Have you ever had a concept in your head and all your life you thought about it a certain way and then one day, someone suggests a different perspective and your whole world is rocked? Well, I just had this kind of experience.
In Hebrews 11 and 12, the author is re-capping the stories of Old Testament heroes: Abel. Enoch, Noah, Abraham, Sarah, Isaac, Jacob, Joseph, Moses’s parents, Moses himself, the Israelite’s, Rahab. After listing all these people and summarizes their stories, he goes on to list several more people that he just does not have the time to talk about: Gideon, Barak, Samson, Jephthah, David, Samuel, and the prophets. All of these people and all of these amazingly fantastic stories of what their faith had done. Through acts of faith, they toppled kingdoms, served justice, gained what was promised. They were protected from lions, fires, and sword thrusts, had their weaknesses turned to strengths, won battles, routed alien armies. Women received their loved ones back from the dead. There were others who were tortured, refusing to be released so that they might gain an even better resurrection. Others braved abuse and whips, and, yes, chains and dungeons. We have stories of those who were stoned, sawed in two, murdered in cold blood; stories of vagrants wandering the earth in animal skins, homeless, friendless, powerless—the world didn’t deserve them!—making their way as best they could on the cruel edges of the world. They wandered in deserts and mountains, living in caves and in holes in the ground. All these people, going through fantastic things and terrible things, were commended for their faith.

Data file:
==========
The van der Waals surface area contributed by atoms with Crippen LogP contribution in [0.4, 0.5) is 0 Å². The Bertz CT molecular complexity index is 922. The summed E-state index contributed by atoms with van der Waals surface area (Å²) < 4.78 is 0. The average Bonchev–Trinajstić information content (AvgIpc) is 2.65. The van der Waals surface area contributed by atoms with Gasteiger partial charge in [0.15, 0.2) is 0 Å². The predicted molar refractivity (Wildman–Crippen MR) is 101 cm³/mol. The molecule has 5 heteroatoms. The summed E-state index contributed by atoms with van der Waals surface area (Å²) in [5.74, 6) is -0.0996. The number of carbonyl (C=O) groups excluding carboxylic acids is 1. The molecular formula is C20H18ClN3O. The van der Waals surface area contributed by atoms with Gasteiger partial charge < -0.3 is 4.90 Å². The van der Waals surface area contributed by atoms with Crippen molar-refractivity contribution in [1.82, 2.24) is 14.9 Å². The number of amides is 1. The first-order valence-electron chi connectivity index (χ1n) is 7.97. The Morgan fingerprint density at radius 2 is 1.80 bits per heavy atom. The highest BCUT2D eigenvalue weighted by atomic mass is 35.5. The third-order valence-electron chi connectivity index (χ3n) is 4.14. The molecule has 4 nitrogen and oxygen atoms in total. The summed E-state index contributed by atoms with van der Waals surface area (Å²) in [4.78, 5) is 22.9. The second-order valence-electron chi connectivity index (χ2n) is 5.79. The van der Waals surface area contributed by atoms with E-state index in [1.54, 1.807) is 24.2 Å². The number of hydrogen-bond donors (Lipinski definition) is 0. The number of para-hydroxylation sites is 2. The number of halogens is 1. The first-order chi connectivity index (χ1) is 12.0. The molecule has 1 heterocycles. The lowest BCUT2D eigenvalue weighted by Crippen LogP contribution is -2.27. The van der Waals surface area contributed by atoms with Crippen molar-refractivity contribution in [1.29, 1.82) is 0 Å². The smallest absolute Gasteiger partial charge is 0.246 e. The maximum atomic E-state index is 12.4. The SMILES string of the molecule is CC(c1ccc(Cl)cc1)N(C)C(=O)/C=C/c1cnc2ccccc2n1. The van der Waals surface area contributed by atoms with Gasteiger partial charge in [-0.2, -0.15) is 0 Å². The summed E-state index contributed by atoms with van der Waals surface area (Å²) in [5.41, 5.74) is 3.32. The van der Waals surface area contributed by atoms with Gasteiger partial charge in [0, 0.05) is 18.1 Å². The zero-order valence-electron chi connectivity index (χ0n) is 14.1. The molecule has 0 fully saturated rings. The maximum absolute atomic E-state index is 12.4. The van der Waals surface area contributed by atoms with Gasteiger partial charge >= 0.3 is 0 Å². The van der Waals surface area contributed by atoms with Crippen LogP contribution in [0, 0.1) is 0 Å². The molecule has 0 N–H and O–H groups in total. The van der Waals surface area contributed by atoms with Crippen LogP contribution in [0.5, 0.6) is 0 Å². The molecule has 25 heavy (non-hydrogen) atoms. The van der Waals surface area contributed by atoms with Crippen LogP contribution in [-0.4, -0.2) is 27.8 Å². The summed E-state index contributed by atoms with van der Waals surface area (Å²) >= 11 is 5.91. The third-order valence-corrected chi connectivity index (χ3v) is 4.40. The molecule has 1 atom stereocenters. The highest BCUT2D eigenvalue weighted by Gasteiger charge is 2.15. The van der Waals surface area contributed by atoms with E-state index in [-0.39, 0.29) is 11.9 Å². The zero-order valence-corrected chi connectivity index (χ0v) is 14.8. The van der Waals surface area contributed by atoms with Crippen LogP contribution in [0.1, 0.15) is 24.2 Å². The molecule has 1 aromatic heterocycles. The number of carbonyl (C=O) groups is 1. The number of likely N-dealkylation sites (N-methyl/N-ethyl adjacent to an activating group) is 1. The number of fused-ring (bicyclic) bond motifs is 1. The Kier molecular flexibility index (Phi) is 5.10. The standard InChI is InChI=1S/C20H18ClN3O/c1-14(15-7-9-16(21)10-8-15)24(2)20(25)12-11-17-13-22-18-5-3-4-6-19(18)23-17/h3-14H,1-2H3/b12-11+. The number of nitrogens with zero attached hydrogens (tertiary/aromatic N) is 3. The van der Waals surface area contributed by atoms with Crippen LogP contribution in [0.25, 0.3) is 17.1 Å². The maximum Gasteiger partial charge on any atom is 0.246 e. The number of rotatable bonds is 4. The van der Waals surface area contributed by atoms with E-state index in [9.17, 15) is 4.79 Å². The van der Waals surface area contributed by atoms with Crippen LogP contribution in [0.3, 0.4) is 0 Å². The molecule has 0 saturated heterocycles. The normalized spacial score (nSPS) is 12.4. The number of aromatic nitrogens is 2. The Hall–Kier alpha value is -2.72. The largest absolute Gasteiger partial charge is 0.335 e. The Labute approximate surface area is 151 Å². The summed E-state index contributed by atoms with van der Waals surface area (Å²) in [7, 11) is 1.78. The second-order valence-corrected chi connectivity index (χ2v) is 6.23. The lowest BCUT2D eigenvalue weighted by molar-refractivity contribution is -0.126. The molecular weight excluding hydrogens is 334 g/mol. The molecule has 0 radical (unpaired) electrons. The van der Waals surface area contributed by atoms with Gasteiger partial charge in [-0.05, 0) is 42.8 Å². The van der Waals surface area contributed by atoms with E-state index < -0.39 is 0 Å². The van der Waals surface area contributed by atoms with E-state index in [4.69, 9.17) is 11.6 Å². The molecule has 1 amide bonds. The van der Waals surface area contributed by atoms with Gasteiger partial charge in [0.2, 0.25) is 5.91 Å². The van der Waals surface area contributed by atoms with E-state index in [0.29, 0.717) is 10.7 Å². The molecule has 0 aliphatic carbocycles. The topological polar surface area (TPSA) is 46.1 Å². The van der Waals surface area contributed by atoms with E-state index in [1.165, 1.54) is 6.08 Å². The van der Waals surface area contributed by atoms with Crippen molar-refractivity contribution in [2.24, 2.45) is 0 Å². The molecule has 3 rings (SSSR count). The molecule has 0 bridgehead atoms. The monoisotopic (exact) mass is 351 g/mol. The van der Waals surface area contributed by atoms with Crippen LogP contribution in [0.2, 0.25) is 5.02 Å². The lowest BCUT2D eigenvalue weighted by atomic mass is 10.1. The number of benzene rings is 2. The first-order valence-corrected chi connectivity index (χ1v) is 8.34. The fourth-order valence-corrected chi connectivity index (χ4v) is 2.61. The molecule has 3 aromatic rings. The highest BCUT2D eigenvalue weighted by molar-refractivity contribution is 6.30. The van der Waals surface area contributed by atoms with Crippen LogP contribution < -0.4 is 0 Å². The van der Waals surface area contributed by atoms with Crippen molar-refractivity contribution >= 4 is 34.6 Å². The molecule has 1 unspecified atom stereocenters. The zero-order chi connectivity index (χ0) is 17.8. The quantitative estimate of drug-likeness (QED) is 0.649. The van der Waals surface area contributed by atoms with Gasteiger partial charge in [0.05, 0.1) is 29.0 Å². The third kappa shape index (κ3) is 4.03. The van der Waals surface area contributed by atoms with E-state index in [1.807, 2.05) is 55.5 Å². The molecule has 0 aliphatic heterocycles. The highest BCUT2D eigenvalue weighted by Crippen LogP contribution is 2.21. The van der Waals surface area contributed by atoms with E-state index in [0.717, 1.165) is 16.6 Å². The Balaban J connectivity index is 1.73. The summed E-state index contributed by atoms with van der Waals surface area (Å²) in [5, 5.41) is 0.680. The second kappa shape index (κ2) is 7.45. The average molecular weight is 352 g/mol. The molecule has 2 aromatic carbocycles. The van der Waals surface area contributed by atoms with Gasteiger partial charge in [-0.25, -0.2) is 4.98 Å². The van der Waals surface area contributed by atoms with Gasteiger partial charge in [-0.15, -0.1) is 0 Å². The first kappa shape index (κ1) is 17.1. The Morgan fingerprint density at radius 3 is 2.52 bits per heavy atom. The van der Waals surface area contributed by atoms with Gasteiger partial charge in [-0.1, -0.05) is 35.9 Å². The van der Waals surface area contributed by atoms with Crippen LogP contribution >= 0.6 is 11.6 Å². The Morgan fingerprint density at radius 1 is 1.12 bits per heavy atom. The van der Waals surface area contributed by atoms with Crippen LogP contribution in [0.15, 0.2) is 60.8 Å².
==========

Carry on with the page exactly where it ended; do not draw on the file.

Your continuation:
Just yesterday I wrote about my husband and I going through the journey of buying our first house and filing for custody of our nephew Josiah. The title of my blog, ironically enough, was “Not What I Had in Mind…” and when I got home from work last night, my husband shared something that was not what I had in mind. As I walked in the front door, I see Zane lying on the couch, curled up in blankets, watching videos on his phone. This is not an unusual sight, but something was off in his eyes. I asked how his day at work went and he replied, “Well, I don’t have to go in tomorrow.” I instantly start to worry and I ask what he meant by that. “I got laid off, honey.” he said with a sigh of disappointment. It took about a minute for him to convince me that he wasn’t joking. Immediately I go into panic mode, my blood rushing, tears welling up in my eyes. I grab the dog’s collar remote and take the dog outside for an excuse to get some air. I come back inside and sit beside him, laying my head on his chest. Now comes the water works. Zane, being the way he is, asked me to talk through what I was feeling and so I did. No job means no house, no house means no children or pets, no house means no Josiah. My heart was broken. I had all these plans and everything was going better than I expected! Doors were opening and then they all shut in my face simultaneously.